The UI alums behind the Netflix original ‘Love’

Actors Chris Witaske and Paul Rust reflect on their time at the UI and how college prepared them for Hollywood.

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The UI alums behind the Netflix original ‘Love’

Chris Witaske

Chris Witaske

Contributed

Chris Witaske

Contributed

Contributed

Chris Witaske

Adrian Enzastiga, Arts Reporter

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Making it big in Hollywood may seem like a faraway dream to most. Whether it be work in the middle of the spotlight, behind the camera, or in the writers’ room, the Los Angeles movie industry may seem grueling and impossible to step into.

For University of Iowa alumni Chris Witaske and Paul Rust, their passion for theater and the cinematic arts have led to them to starring on the Netflix original show “Love,” which released its third and final season in March 2018. The show follows a couple’s journey from their relationship’s start.

Rust co-created the show with his wife, Leslie, and renowned Hollywood comedy producer Judd Apatow. In addition to being a writer and producer, Rust was also chosen to co-star alongside Gillian Jacobs in a lead role.

He graduated from UI in May 2004 with a major in cinematic arts and two minors in theater arts and communications. He moved to Los Angeles just three months later.

Witaske was a series regular, playing Rust’s best friend on the show. He graduated in 2005. Instead of heading straight to LA as Rust did, he joined the improv scene in Chicago.

“It was nice because I already had a bunch of improv experience in college,” Witaske said. “It was easier, then, for me to transition to the world of improv comedy in Chicago, because of all the stage time I got in Iowa, which is so important when you’re an actor or performer. Getting up in front of an audience is crucial.”

Rust credits his success in Hollywood to the connections he made in college. He said the people he met then have become lifelong partners.

“The best thing somebody can do is get involved in a community of creative people, and that can start in Iowa City,” he said. “If you make yourself open to new experiences and meeting new people, you can end up working on some really cool things and collaborating with people.”

For example, Rust spent almost each of his Friday nights performing at No Shame.

“I met a lot of my friends and people who I see every day out here in Los Angeles,” Rust said. “It was everything I dreamed college would be: creative people, creating art on the weekend, and then I also don’t have to worry about going out to a party.”

Witaske also reflected on his college days and his experience in the fraternity Phi Gamma Delta.

“I got my name in The Daily Iowan one time for having a disorderly house because I threw a party that got out of hand,” he said. “I made my parents very proud. It was my senior year; I lived in a party house. We used to throw huge parties.”

Witaske is also grateful for the education and lifelong friends he made at UI.

I was taught by a lot of great people at the University of Iowa, people in the Film Department and the Theater Department really couldn’t have been more supportive.”

— Paul Rust

“There are large sections of college that I don’t remember, but I had a great time. Iowa City is so fun, what the hell do you expect?” he said. “I love Panchero’s and I miss the Airliner pizza. I got a great education. I’m still friends with all my buddies from college, and we keep in touch. I have really fond memories of my time in Iowa.”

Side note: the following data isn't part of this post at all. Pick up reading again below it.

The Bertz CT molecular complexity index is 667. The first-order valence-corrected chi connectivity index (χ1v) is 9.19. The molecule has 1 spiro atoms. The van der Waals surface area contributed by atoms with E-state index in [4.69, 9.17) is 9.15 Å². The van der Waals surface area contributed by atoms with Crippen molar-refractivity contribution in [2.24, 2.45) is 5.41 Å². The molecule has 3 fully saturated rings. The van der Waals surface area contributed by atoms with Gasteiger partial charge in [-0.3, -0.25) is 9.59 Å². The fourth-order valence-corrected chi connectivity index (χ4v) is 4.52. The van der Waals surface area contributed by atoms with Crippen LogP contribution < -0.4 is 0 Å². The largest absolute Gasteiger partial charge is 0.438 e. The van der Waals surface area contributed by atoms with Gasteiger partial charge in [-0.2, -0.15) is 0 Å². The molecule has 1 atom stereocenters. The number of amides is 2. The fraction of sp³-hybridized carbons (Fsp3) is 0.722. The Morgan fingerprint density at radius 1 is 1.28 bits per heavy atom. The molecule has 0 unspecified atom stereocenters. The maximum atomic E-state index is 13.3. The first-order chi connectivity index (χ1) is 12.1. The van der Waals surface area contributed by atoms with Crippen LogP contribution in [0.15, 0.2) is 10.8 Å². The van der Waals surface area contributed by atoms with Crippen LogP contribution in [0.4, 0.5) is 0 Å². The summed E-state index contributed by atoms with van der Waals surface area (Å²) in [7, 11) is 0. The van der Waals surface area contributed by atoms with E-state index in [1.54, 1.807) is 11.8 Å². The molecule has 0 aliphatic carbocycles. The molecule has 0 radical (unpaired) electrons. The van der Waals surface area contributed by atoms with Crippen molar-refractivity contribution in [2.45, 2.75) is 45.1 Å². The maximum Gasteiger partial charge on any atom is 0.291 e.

Witaske said he loved being on the improv group Lightning in a Bottle with Nick Westergaard, Megan Foster in Iowa City, which performed at the Green Room and venues such as the Mill. This involvement was part of what allowed him to flourish after college, he said.

Besides Lightning in a Bottle improv, Witaske was very dedicated to another student organization.

“I was a proud Dance Marathon dancer and supporter all four years of college,” he said. “I would like to say congratulations to Dance Marathon on 25 years. I think that’s one of the coolest things. It makes me very proud to be a Hawkeye.”

Rust said he moved to LA right away because he had fostered relationships with people living there.

“I drove out with a friend; it was very very scary. The first few months I lived in Los Angeles, when I was lying in bed, I would run through my mind reasons to stay in Los Angeles, trying to keep myself grounded there,” he said. “It can be really tough, because in addition to trying to make your way in a new city, you’re also trying to understand what you’re going for, and it can be very very difficult.”

After moving from Chicago to LA around five years ago, Witaske also dealt with a sense of unknown.

“When you first get out here, you’re really kind of starting over. You kinda get a clean slate,” he said. “It helped that I had done stuff in Chicago meeting people, networking, meeting the casting directors. It’s a whole long process; you really just gotta throw yourself in. You could be a writer’s assistant. That’s how a lot of people get their start.”

Rust said that there were so many great things he learned at the UI, one of them being that “values can be placed on a spectrum.” As with most college students, it was a time of significant growth and change.

“I was taught by a lot of great people at the University of Iowa, people in the Film Department and the Theater Department really couldn’t have been more supportive, and my life would be totally different if I didn’t have those four years of education,” Rust said. “It’s about the actual work itself. The focus is on how I can be creative and how I can deepen what I am trying to say. I am so grateful that that’s the value that I was taught.”

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